Ciprian Tatarusanu (Romania)
When Norberto Neto departed for Juventus last summer, Fiorentina already had a more than adequate goalkeeping replacement lined up in Ciprian Tatarusanu. The towering 6’6” Romanian had alternated with Neto the previous season and took no time adjusting to being a first team regular in 2015-16. With good reactions and strong shot-stopping combined with a composed presence on the ball, he was a perfect fit for Paulo Sousa’s style of play, building out from the back.
The 30-year-old has never been to an international tournament before, but he is integral to Romania’s chances of surprising at Euro 2016; he kept seven clean sheets in qualification and was named his country’s footballer of the year in 2015. Building on a good season at club level, Tatarusanu could use this summer as a stepping stone to bigger things late in his career.
Sime Vrsaljko (Croatia)
Sassuolo’s sixth-place Serie A finish and subsequent qualification for next season’s Europa League was one of the main storylines in a thrilling 2015-16 campaign, and Sime Vrsaljko was one of the main protagonists in its development. The Croatian right-back was in superb form for the Neroverdi, encompassing all that is expected of the modern full-back.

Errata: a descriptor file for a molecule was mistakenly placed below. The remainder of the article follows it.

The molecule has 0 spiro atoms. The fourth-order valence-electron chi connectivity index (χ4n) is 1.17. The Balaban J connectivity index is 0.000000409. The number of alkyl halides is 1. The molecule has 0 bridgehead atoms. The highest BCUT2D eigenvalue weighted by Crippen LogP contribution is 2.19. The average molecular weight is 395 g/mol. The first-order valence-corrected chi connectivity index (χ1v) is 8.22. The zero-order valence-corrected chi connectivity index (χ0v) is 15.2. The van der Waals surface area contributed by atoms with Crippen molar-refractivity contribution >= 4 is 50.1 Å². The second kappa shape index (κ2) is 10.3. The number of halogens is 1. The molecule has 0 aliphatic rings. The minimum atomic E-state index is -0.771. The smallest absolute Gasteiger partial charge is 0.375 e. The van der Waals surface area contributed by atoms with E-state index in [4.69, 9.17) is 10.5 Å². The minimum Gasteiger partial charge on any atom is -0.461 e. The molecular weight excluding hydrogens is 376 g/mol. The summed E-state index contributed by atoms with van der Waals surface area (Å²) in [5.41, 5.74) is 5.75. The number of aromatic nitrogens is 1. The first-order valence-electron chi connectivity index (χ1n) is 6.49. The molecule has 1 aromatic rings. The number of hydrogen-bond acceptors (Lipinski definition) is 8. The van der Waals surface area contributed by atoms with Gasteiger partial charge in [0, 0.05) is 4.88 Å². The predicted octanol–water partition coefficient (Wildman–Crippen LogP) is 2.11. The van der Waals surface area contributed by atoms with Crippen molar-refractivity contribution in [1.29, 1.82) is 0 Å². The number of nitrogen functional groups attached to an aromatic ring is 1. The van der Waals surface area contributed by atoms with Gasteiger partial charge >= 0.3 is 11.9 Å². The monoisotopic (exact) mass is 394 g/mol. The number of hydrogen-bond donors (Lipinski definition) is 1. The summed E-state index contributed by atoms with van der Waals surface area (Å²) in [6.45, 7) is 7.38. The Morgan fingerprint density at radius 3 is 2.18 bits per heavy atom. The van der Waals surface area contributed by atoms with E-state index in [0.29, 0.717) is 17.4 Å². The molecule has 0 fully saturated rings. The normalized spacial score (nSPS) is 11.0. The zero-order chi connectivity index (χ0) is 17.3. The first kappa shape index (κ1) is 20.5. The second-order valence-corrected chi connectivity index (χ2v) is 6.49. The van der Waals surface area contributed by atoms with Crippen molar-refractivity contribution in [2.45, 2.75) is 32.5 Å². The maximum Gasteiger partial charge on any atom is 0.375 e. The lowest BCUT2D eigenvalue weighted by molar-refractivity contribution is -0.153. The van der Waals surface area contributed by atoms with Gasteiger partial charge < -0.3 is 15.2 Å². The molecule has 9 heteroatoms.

Wearing his team’s number 11 shirt, his attacking surges, overlapping and underlapping, dribbling and crossing were key components in Sassuolo’s attacking play, and as a result the likes of Napoli and Liverpool have been linked with the 24-year-old. With captain Darijo Srna set to start at right-back for Croatia this summer, Vrsaljko will have to bide his time or take up the left-back role, but either way it’s hard to imagine him not making a mark on this summer’s tournament.
Piotr Zielinski (Poland)
After breaking into Udinese’s first team as a teenager several years ago, Piotr Zielinski seemed to struggle under the weight of expectation that comes with being a highly rated, and sought after, prospect. That was until the 2015-16 season, where he shone at Empoli under the watchful eye of Swiss coach Marco Giampaolo.
Playing on the right of a diamond midfield, the 22-year-old’s energy, dynamism and creativity were vital to his team’s ability to build good possession and progress the ball into attacking areas. His form with the Tuscan club deservedly led to a recall into the Poland national team who, under Adam Nawalka, qualified for Euro 2016 from a tough group featuring Germany, the Republic of Ireland and Scotland. The Poles are seen as one of the dark horses for this summer’s tournament, and Zielinski could be their breakout star.
About the author – Blair Newman
Blair a freelance football writer with experience of working for some well-known publications, including FourFourTwo, Squawka and Bleacher Report. His main passions are Italian football and football tactics, and he also takes a keen interest in the major European leagues and international football in general.